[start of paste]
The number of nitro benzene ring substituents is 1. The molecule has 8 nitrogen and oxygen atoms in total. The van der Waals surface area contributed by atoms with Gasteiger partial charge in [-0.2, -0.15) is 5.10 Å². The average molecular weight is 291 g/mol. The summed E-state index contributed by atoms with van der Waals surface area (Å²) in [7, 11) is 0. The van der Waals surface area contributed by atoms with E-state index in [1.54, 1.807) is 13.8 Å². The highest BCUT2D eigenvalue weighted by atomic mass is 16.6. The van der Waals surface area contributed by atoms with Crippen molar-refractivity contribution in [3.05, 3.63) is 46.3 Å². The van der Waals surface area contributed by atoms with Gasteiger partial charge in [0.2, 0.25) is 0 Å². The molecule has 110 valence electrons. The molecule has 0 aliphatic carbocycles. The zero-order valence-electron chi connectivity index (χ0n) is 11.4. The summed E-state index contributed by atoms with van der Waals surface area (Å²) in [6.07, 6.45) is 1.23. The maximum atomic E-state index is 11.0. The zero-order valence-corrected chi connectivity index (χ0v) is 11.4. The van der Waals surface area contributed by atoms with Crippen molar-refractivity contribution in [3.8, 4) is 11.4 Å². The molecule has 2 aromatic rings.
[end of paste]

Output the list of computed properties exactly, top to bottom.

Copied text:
The number of nitro benzene ring substituents is 1. The molecule has 8 nitrogen and oxygen atoms in total. The van der Waals surface area contributed by atoms with Gasteiger partial charge in [-0.2, -0.15) is 5.10 Å². The average molecular weight is 291 g/mol. The summed E-state index contributed by atoms with van der Waals surface area (Å²) in [7, 11) is 0. The van der Waals surface area contributed by atoms with E-state index in [1.54, 1.807) is 13.8 Å². The highest BCUT2D eigenvalue weighted by atomic mass is 16.6. The van der Waals surface area contributed by atoms with Crippen molar-refractivity contribution in [3.05, 3.63) is 46.3 Å². The van der Waals surface area contributed by atoms with Gasteiger partial charge in [0.2, 0.25) is 0 Å². The molecule has 110 valence electrons. The molecule has 0 aliphatic carbocycles. The zero-order valence-electron chi connectivity index (χ0n) is 11.4. The summed E-state index contributed by atoms with van der Waals surface area (Å²) in [6.07, 6.45) is 1.23. The maximum atomic E-state index is 11.0. The zero-order valence-corrected chi connectivity index (χ0v) is 11.4. The van der Waals surface area contributed by atoms with Crippen molar-refractivity contribution in [3.8, 4) is 11.4 Å². The molecule has 2 aromatic rings.